Yes or no to regulation – The ‘gig economy’ debate

| March 22, 2018

The Australian Council for Trade Unions is calling for greater protection for workers in an increasingly deregulated and casualised labour market, while the Centre for Independent Studies warns that more red tape will inconvenience consumers and cost jobs.

The case for

Thirty years of trickle-down economics has failed to provide secure jobs or fair pay rises.

Too many people in Australia have no job security. They can no longer predict or plan their lives. Having a job you can count on is a foundation of the Australian way of life.

The rules must be changed so jobs with basic security and rights can be restored.

1. Casual employment should be limited and properly defined: Workers in Australia can get trapped in casual employment. The average tenure is over three years.

We have to change the rules so big business can no longer deny people basic rights by refusing them permanent positions. Our laws need to properly define casual employment. Working people should have the choice to convert to permanent if they are in long-term regular work.

Casual employees who have worked on a regular basis for six months, deserve the right to choose to convert to permanent work.

2. Equal rights for all workers, including those in the gig-economy: Classing workers as individual contractors has seen people paid below minimum wage, denied access to workers’ compensation, denied sick leave, superannuation, access to unfair dismissal, and denied the benefits of collective bargaining. Everyone deserves these rights.

We need to change the rules so everyone has basic rights, including the right to collectively bargain.

3. Complete overhaul of labour hire: Labour hire companies simply rent out workers for lower pay and less job security. It’s got to stop.

We need to completely overhaul labour hire companies by creating a national labour hire licensing system to ensure they are not cutting wages and conditions.

Workers need protection from unfair dismissal by the host employer, and the ability to bargain with the company so they can win fair pay rises and gain secure work.

4. End the uncapped temporary working visa system: The government is shipping in exploitation and taking job opportunities for locals through its temporary visa system, and it needs to end.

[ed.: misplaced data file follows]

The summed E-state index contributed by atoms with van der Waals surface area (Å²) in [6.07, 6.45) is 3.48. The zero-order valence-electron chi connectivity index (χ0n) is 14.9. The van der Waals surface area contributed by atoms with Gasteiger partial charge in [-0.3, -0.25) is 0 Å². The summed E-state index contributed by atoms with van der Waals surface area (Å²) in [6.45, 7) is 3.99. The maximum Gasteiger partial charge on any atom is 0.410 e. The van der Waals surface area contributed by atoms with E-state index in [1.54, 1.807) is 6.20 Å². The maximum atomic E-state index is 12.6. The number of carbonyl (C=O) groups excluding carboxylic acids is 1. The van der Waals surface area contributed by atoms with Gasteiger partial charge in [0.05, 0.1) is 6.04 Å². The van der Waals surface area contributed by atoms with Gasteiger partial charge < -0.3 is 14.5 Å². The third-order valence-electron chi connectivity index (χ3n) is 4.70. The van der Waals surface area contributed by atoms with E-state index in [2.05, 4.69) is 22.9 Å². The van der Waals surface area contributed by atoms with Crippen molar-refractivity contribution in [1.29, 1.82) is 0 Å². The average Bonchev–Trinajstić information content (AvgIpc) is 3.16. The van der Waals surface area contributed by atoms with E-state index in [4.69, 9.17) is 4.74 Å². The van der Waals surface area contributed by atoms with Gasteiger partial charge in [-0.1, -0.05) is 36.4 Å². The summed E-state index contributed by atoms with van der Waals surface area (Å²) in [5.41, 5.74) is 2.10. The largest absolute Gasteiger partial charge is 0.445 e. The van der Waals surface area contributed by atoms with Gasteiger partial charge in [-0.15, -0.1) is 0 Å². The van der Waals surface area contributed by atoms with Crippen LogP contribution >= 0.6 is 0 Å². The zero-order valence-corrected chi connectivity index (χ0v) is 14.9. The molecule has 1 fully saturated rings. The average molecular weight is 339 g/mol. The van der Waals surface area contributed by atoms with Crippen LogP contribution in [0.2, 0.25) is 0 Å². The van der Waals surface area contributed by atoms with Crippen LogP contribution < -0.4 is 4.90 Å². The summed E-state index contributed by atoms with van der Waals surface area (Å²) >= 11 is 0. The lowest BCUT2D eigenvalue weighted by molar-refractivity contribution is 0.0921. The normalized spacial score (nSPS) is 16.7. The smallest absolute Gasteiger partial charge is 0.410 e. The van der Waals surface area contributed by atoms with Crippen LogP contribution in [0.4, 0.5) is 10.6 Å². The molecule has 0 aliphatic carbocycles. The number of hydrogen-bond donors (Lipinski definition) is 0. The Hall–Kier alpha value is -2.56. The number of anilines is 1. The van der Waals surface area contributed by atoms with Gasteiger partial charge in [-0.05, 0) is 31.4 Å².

The system should favour permanent migration and local employment. Temporary visas should only be used for genuine shortages, with strong protections against abuse.

5. Skills for the future: Privatising vocational education and training has been a disaster.

We must rebuild the funding for schools, TAFE and universities.

6. More secure jobs from free trade: The government is negotiating trade agreements that sell out Australian jobs.

We must only enter into agreements which defend and improve wages and job security. They should not be able to bypass our laws regarding the movement of people, just for the benefit of corporations.
Secure jobs from government’s buying power:

The government is currently using its spending power on what’s cheap, not quality. Rewrite the Commonwealth Procurement Rules to ensure that the government hires directly and locally, and prefers local businesses which pay fairly and provide secure jobs.

7. Time to care: The majority of working people have a responsibility to care for children, sick relatives, or an elderly parent.

We need to change the rules so people have the right to a part time or reduced hours. And the right to return, when their caring responsibilities have reduced or ended.

Sally McManus is the Secretary of the Australian Council of Trade Unions.

The case against

The ACTU campaign will axe jobs and hurt consumers

The ACTU campaign for the government to introduce burdensome restrictions on flexible work is a disingenuous move to clamp down on the choices of independent workers and consumers and is not grounded in any sensible economics.

The ACTU regime is targeting modern economy businesses, but is based on how businesses in the old economy operated. Weighing down businesses with unnecessary rules and regulations will ultimately lead to job losses and hurt many people.

These restrictions would ultimately harm both casual and independent workers, as well as the millions of Australian consumers, who benefit from the provision of flexible work, particularly in the sharing or ‘gig’ economy.

Ultimately, businesses and workers are beholden to the needs and desires of consumers. Modern consumers want goods and services which are on demand and streamlined for their needs. In this world, businesses and workers need to be more flexible than in the past.

The ACTU secretary, Sally McManus pretends that this campaign is all about fairness for workers; but the ACTU wants to take away the right of independent workers to freely choose their own conditions, hours of work and the quality of their work.

Casual employment conditions and the use of independent contractors provide the economy with the necessary flexibility to help deal with the advent of new technology and services.

The majority of recent employment growth has actually been in full-time work, with the number of Australians in full-time employment growing by over 290,000 in the last year. Given the strong state of the Australian workforce, the ACTU’s campaign is irresponsible.

The losers of labour regulation would include workers who want to work flexibly because of family or other commitments; consumers who want food or goods delivered and the elderly who need part-time home care.

Importantly, the ACTU should acknowledge that restricting flexible working conditions will incentivise businesses to automate jobs at a faster rate than otherwise. How is this in workers’ interest?

Matthew O’Donnell is a Senior Research Fellow and Eugenie Joseph is a Policy Analyst in the economics program at the Centre for Independent Studies.